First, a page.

Maxwell Introduces New 48-Volt Ultracapacitor Module Based on MC2600
26 September 2005
|48-volt Ultracap Module|
Maxwell Technologies has unveiled a compact, fully integrated, 48-volt multi-cell BOOSTCAP ultracapacitor module for heavy-duty transportation and industrial energy storage and power delivery applications.
The new BMOD2600-48 module consists of 18 2.7-volt BOOSTCAP MC2600 cells. The MC 2600 cell, introduced earlier this year (earlier post) provides increased energy storage and power delivery per unit volume and double the lifecycle of its earlier products.
In addition to meeting or exceeding demanding transportation and industrial application requirements for both watt-hours of energy storage and watts of power delivery per kilogram, these products will perform reliably for more than one million discharge-recharge cycles.
The proprietary material science on which they are based also significantly reduces manufacturing cost, positioning Maxwell to achieve our stated goal of pricing large cell ultracapacitors at one cent per farad in multi-million-cell annual volumes.—Richard Smith, executive vice president for strategic business development
The 48-volt modules have undergone several months of testing and evaluation by selected customers, including ISE, a San Diego-based integrator of hybrid-electric drive trains for buses and other heavy vehicles.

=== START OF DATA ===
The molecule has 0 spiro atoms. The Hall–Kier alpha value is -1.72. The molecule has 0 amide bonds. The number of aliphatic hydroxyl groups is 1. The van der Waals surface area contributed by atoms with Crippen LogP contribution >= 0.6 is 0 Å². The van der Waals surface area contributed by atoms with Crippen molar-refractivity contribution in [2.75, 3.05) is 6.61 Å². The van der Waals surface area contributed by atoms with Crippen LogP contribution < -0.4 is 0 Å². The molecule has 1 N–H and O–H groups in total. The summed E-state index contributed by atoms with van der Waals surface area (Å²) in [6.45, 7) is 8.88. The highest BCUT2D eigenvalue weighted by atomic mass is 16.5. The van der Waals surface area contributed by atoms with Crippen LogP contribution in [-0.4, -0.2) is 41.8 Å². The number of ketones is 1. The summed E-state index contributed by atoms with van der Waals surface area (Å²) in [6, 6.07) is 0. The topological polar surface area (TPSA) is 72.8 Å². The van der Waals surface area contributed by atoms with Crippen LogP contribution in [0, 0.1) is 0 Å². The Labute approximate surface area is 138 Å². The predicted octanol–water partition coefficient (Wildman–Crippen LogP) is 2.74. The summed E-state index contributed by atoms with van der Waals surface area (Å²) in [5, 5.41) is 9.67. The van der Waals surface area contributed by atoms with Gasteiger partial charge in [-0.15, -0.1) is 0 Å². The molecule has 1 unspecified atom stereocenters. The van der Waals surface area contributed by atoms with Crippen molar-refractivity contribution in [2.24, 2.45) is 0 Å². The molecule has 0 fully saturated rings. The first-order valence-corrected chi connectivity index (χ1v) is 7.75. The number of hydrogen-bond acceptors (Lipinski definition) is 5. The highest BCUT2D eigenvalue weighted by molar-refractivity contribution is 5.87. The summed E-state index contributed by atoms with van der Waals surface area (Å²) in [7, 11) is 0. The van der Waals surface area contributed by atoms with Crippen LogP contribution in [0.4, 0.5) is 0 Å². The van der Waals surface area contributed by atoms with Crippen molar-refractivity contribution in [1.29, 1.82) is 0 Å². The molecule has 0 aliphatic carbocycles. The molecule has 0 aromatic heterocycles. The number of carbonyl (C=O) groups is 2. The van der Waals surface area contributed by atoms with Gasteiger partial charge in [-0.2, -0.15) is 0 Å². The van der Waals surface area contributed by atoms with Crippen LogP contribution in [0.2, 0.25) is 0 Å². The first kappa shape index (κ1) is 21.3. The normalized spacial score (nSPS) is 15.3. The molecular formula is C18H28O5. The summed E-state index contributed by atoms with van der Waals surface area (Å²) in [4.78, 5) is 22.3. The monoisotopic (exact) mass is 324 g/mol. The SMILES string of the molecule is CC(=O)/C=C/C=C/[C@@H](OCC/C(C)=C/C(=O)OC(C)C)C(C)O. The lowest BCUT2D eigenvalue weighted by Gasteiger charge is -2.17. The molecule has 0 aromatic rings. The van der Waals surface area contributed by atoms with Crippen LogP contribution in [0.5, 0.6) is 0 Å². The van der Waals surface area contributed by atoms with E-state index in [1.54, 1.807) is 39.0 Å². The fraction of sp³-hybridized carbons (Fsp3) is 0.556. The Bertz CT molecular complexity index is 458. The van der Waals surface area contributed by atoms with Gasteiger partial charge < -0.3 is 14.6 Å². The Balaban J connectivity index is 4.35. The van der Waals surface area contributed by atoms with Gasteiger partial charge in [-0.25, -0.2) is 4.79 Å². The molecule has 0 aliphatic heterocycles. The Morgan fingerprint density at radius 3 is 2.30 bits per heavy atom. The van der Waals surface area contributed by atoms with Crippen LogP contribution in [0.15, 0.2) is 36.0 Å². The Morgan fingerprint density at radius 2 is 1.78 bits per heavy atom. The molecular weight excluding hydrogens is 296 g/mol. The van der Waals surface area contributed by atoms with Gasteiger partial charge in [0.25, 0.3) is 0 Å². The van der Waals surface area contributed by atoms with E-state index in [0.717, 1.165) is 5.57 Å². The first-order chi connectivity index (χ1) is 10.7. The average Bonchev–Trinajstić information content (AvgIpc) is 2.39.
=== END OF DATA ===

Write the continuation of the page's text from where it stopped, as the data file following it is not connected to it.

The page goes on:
The BMOD2600-48 modules are encased in a rugged, splash-proof, aluminum chassis. They weigh 13.5 kg and are 13.4 liters in volume (420mm L/200mmT/160mm W). The modules include temperature and voltage monitoring and internal cell balancing that give designers plug-and-play solutions, plus module-to-module balancing that makes them versatile building blocks for systems with higher voltage requirements. They are priced at $1,900 each in low volume and $1,077 in mid-range volume.
In March, Maxwell won a next-generation ultracapacitor cell and module development contract from the United States Advanced Battery Consortium (USABC). Under that contract, Maxwell is eligible to receive more than $3 million in matching funds from DOE through the FreedomCAR initiative. (Earlier post)
As part of the USABC contract, Maxwell’s MC2600 cells and 48-volt modules are undergoing testing for energy capacity, pulse power, abuse tolerance, calendar life and cycle life at DOE’s Sandia and Idaho national laboratories.
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